Former Senior Staff Writer
The first crisp Sunday morning of fall brings memories of long ago when the Notre Dame Fighting Irish rarely lost, and my cousin Tim and I relished in their victories. A simple time measured in the success of Notre Dame rather than our personal plight.
When times were hard but our family bonded tight.
Our Sunday mornings were filled the savory smells of frying eggs, grandma’s gravy simmering over on the stove. The call of her homemade biscuits baking would awake us from our sleep. Your stomach would begin to growl as the aroma drifted through the house.
Our grandparents did their best to help their two struggling daughters with seven children between them. My grandfather, who survived marching across
France with Patton’s Third Army (a matter he rarely spoke of) would offer up thanks for God’s blessings. It was rare that a morsel was left on the table. It was a time of a lot of talk around the table, and no one needed to be encouraged to eat.
Following the breakfast, my grandparents were off to church. My grandfather was the pastor of a small country church. Dishes were done, and my cousin Tim and I settled in for the replay of Saturday’s Notre Dame football game. The telecasts would begin with Lindsey Nelson introducing himself “Hello, I am Lindsey Nelson.” To us he seemed like an uncle that was about to retell us of the game from the previous day. Unlike now, it was a time when we could only get three channels, and on a good day we could get Channel Six out of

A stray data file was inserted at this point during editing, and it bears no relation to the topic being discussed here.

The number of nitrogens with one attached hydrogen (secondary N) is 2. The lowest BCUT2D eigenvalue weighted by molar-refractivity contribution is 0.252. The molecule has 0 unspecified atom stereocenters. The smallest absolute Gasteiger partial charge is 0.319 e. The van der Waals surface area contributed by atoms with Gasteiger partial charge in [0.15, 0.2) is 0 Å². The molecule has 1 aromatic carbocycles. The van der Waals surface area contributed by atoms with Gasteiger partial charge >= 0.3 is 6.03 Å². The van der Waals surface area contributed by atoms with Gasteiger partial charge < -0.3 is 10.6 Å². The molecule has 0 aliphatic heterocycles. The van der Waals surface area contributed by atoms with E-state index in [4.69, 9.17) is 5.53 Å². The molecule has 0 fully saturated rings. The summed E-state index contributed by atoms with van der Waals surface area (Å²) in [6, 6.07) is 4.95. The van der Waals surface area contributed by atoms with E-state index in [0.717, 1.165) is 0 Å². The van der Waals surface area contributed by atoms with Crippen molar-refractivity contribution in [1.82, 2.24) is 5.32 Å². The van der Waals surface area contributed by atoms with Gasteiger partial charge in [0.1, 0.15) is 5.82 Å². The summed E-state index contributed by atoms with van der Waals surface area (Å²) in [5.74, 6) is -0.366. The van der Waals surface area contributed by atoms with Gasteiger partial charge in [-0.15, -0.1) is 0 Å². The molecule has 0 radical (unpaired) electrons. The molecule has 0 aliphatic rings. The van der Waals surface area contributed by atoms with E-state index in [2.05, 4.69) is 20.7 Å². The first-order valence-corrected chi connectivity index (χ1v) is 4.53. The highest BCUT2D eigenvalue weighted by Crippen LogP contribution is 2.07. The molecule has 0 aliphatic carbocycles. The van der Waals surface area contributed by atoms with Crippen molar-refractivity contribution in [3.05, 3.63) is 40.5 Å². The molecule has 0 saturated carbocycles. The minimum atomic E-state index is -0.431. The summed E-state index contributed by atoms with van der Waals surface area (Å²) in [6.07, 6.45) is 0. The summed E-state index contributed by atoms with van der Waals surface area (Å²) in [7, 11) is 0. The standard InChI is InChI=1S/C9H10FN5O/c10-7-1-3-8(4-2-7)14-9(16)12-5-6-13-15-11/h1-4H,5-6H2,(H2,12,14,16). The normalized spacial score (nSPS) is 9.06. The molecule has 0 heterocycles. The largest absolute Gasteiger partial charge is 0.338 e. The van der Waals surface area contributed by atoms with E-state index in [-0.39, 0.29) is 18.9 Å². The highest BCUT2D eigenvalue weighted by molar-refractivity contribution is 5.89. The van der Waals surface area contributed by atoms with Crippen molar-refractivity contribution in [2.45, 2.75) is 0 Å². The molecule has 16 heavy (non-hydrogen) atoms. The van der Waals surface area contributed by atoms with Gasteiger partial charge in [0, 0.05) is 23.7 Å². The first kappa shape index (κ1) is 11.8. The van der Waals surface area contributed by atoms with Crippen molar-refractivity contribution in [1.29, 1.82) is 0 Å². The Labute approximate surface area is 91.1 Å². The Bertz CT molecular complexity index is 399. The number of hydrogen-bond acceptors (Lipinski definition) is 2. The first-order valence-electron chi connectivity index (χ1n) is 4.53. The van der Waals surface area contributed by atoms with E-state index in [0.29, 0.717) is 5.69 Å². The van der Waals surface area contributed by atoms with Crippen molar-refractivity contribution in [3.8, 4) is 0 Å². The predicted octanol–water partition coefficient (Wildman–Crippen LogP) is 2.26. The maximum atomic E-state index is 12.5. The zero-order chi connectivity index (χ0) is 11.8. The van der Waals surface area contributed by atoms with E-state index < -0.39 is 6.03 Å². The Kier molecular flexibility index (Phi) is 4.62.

We would rush outside no matter the weather and begin to let our imaginations run wild with Notre Dame football. We had a well-worn football that was almost too slick to handle with our small hands from years of usage. We would toss the football all afternoon reliving the highlights of the game.
It was also the glorious time to follow the Notre Dame Fighting Irish under Ara Parseghian known as the “era of Ara.” In our minds, they never lost. On that rare occasion that Notre Dame would lose, we would run our plays that saved the game for the old Notre Dame. Occasionally, we would allow our brothers to participate, but not often. It was our imagination, our world. We were fans despite a high school kid telling us we couldn’t root for Notre Dame because we were not Catholic. It didn’t stop us.
Notre Dame Fighting Irish football on those Sunday mornings was fuel for our imagination. No video games, computers or other gadgets kids enjoy today; just two boys, a football, and a free Sunday in football season.
We have gone our different paths in life. I enlisted in the Air Force, and my cousin Tim joined the Marines. I am quiet and reflective, and Tim is boisterous and quick to opinion. We were and are more than cousins: We are brothers. As I grow older, I fondly reflect on those simpler times and pleasures more and more often.